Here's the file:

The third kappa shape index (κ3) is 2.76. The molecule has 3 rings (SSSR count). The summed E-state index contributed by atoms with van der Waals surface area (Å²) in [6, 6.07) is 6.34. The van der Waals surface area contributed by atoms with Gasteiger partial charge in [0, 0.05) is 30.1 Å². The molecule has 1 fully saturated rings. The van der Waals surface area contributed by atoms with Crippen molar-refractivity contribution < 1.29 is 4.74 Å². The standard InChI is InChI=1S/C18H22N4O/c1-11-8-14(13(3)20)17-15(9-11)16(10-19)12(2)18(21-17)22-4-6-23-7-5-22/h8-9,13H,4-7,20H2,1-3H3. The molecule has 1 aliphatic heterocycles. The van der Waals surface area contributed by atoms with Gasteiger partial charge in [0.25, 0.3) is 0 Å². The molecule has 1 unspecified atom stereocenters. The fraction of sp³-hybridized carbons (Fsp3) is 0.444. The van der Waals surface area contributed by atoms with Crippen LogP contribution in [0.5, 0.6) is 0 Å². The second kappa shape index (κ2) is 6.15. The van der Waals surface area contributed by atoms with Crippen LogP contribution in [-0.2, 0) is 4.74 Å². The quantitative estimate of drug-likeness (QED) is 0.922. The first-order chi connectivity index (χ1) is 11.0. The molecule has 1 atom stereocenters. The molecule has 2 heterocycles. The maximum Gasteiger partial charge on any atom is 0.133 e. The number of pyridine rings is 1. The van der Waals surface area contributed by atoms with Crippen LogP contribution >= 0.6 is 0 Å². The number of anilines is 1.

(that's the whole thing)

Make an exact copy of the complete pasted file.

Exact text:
The third kappa shape index (κ3) is 2.76. The molecule has 3 rings (SSSR count). The summed E-state index contributed by atoms with van der Waals surface area (Å²) in [6, 6.07) is 6.34. The van der Waals surface area contributed by atoms with Gasteiger partial charge in [0, 0.05) is 30.1 Å². The molecule has 1 fully saturated rings. The van der Waals surface area contributed by atoms with Crippen molar-refractivity contribution < 1.29 is 4.74 Å². The standard InChI is InChI=1S/C18H22N4O/c1-11-8-14(13(3)20)17-15(9-11)16(10-19)12(2)18(21-17)22-4-6-23-7-5-22/h8-9,13H,4-7,20H2,1-3H3. The molecule has 1 aliphatic heterocycles. The van der Waals surface area contributed by atoms with Gasteiger partial charge in [0.25, 0.3) is 0 Å². The molecule has 1 unspecified atom stereocenters. The fraction of sp³-hybridized carbons (Fsp3) is 0.444. The van der Waals surface area contributed by atoms with Crippen LogP contribution in [0.5, 0.6) is 0 Å². The second kappa shape index (κ2) is 6.15. The van der Waals surface area contributed by atoms with Crippen LogP contribution in [-0.2, 0) is 4.74 Å². The quantitative estimate of drug-likeness (QED) is 0.922. The first-order chi connectivity index (χ1) is 11.0. The molecule has 1 atom stereocenters. The molecule has 2 heterocycles. The maximum Gasteiger partial charge on any atom is 0.133 e. The number of pyridine rings is 1. The van der Waals surface area contributed by atoms with Crippen LogP contribution >= 0.6 is 0 Å². The number of anilines is 1.